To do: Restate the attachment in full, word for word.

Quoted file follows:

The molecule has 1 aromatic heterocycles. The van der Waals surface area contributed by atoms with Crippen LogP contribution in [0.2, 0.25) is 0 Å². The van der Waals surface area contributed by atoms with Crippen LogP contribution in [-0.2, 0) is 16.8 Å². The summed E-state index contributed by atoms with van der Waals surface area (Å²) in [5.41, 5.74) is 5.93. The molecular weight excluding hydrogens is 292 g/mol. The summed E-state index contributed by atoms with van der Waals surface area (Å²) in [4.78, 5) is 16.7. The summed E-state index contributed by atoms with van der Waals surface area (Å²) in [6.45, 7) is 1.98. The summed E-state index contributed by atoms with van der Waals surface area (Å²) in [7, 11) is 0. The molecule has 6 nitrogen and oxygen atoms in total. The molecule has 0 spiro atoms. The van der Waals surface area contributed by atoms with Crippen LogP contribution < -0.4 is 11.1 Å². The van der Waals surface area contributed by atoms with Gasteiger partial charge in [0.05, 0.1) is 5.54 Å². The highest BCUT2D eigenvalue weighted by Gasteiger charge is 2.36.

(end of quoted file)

The molecule has 1 aromatic heterocycles. The van der Waals surface area contributed by atoms with Crippen LogP contribution in [0.2, 0.25) is 0 Å². The van der Waals surface area contributed by atoms with Crippen LogP contribution in [-0.2, 0) is 16.8 Å². The summed E-state index contributed by atoms with van der Waals surface area (Å²) in [5.41, 5.74) is 5.93. The molecular weight excluding hydrogens is 292 g/mol. The summed E-state index contributed by atoms with van der Waals surface area (Å²) in [4.78, 5) is 16.7. The summed E-state index contributed by atoms with van der Waals surface area (Å²) in [6.45, 7) is 1.98. The summed E-state index contributed by atoms with van der Waals surface area (Å²) in [7, 11) is 0. The molecule has 6 nitrogen and oxygen atoms in total. The molecule has 0 spiro atoms. The van der Waals surface area contributed by atoms with Crippen LogP contribution < -0.4 is 11.1 Å². The van der Waals surface area contributed by atoms with Gasteiger partial charge in [0.05, 0.1) is 5.54 Å². The highest BCUT2D eigenvalue weighted by Gasteiger charge is 2.36.